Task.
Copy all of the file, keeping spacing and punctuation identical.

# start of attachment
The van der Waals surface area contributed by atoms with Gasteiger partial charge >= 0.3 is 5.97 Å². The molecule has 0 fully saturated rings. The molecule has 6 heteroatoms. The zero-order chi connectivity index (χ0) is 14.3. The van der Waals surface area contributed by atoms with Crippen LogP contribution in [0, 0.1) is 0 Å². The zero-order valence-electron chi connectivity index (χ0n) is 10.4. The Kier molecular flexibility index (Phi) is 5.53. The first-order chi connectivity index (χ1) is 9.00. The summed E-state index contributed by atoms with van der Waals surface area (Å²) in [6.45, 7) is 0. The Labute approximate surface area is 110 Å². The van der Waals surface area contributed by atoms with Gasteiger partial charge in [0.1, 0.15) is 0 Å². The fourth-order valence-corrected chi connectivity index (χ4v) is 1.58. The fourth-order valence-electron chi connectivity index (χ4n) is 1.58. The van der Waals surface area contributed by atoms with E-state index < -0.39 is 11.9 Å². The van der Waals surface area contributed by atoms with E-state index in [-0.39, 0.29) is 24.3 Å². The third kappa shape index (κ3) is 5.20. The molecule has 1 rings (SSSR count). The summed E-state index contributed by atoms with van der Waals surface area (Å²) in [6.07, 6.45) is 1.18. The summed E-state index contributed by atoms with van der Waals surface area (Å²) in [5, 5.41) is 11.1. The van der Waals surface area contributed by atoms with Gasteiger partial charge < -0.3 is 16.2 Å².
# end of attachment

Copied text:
The van der Waals surface area contributed by atoms with Gasteiger partial charge >= 0.3 is 5.97 Å². The molecule has 0 fully saturated rings. The molecule has 6 heteroatoms. The zero-order chi connectivity index (χ0) is 14.3. The van der Waals surface area contributed by atoms with Crippen LogP contribution in [0, 0.1) is 0 Å². The zero-order valence-electron chi connectivity index (χ0n) is 10.4. The Kier molecular flexibility index (Phi) is 5.53. The first-order chi connectivity index (χ1) is 9.00. The summed E-state index contributed by atoms with van der Waals surface area (Å²) in [6.45, 7) is 0. The Labute approximate surface area is 110 Å². The van der Waals surface area contributed by atoms with Gasteiger partial charge in [0.1, 0.15) is 0 Å². The fourth-order valence-corrected chi connectivity index (χ4v) is 1.58. The fourth-order valence-electron chi connectivity index (χ4n) is 1.58. The van der Waals surface area contributed by atoms with E-state index < -0.39 is 11.9 Å². The van der Waals surface area contributed by atoms with E-state index in [-0.39, 0.29) is 24.3 Å². The third kappa shape index (κ3) is 5.20. The molecule has 1 rings (SSSR count). The summed E-state index contributed by atoms with van der Waals surface area (Å²) in [6.07, 6.45) is 1.18. The summed E-state index contributed by atoms with van der Waals surface area (Å²) in [5, 5.41) is 11.1. The van der Waals surface area contributed by atoms with Gasteiger partial charge < -0.3 is 16.2 Å².